The evolutionary term descent with modification is most often associated with human evolution, but it is actually a more general term than that would suggest. Simply put, descent with modification means that traits are passed down from generation to generation and sometimes undergo changes or modifications over time. These changes may be caused by Natural Selection or even a mutation of DNA.
The term became popular when Charles Darwin used it in his book The Descent of Man. Since the term was used in conjunction with his idea that humans were related ancestrally to primates, the term descent with modification has become synonymous with the human lineage on the tree of life. However, this is only part of the actual meaning of the term.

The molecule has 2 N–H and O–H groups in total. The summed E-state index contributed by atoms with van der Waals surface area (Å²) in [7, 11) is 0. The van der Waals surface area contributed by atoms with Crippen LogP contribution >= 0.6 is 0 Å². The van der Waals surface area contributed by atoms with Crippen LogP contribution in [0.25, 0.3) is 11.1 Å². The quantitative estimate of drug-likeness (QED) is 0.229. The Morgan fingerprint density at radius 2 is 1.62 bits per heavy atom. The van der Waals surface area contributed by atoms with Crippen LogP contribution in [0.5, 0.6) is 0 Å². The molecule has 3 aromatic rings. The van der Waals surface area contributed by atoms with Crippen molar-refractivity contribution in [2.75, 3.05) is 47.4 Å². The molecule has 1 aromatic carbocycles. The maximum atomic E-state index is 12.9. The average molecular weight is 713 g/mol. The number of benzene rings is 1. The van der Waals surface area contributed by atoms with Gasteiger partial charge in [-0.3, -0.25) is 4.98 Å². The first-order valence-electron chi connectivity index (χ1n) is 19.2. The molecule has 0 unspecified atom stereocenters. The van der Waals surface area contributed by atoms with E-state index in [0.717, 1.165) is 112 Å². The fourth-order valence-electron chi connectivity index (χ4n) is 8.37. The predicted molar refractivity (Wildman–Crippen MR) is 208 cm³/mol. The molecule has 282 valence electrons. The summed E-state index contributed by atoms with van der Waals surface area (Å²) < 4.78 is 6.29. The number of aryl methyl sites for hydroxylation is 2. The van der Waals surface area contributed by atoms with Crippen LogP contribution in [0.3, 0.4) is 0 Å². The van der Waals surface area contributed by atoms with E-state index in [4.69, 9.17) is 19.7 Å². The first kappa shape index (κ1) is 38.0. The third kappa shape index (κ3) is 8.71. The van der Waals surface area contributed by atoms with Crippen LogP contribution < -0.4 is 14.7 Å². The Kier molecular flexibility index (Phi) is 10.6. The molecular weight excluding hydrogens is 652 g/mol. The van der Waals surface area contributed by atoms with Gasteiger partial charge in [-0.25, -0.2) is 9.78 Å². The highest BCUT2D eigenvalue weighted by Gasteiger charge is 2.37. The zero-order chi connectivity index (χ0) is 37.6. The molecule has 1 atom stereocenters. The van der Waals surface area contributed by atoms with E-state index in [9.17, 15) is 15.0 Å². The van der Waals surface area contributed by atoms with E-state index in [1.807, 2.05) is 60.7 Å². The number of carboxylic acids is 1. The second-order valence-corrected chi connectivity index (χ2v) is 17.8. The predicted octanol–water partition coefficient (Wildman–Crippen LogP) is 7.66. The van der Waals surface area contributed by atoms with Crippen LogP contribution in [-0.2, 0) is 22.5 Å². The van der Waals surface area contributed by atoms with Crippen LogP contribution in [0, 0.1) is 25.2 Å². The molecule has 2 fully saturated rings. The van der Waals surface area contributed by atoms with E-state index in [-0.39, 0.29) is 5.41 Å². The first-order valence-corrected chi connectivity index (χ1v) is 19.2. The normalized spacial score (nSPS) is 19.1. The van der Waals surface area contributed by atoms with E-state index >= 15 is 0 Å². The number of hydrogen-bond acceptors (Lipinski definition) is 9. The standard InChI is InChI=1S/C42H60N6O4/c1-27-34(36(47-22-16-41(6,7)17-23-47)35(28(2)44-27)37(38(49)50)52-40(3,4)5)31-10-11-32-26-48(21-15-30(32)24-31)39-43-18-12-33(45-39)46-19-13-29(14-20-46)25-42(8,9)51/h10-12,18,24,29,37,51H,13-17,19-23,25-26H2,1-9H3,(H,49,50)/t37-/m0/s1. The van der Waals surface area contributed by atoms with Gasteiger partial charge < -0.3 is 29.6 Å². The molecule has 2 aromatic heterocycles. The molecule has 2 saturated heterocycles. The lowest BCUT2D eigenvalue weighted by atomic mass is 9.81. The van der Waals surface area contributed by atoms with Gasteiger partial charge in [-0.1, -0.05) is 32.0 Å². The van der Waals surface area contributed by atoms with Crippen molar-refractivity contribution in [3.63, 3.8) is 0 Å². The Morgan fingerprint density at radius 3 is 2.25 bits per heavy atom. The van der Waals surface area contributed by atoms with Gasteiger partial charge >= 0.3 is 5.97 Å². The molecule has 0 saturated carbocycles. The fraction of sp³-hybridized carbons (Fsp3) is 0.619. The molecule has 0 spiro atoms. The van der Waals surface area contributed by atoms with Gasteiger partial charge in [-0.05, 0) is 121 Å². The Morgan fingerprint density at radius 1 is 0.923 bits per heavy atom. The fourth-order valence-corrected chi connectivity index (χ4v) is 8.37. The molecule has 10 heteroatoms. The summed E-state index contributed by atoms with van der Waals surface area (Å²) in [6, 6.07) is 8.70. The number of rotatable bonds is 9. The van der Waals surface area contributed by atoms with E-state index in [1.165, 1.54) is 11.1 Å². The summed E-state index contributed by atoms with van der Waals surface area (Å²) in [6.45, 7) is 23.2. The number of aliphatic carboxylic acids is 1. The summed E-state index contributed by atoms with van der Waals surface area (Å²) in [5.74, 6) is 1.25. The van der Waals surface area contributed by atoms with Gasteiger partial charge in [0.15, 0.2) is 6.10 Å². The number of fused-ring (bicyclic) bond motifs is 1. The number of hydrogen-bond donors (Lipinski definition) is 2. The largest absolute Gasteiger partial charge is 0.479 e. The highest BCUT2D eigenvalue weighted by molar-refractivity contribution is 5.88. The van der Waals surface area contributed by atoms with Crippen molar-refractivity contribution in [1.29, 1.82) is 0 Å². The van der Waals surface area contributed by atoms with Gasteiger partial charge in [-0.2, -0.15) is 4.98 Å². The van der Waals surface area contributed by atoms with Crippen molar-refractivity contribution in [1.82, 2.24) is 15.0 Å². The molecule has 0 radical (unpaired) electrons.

On a microevolution level, descent with modification would indicate a change in DNA that leads to a new or different adaptation that could be favorable for a species in that given environment. On a macroevolution level, this term would describe how a species has changed over time and may have even become a new species or gave rise to an additional species through speciation.
Descent with modification can be used to describe changes in a species over generations. For instance, modern day elephants have the traits they have because of descent with modification from their ancestors. Primitive relatives of elephants were as small as a domestic dog at one point. Other points throughout an elephant's evolutionary history had species with long, shaggy hair and extremely long and curly tusks. Through descent with modification, the elephant is now a large animal with smaller tusks and much less hair.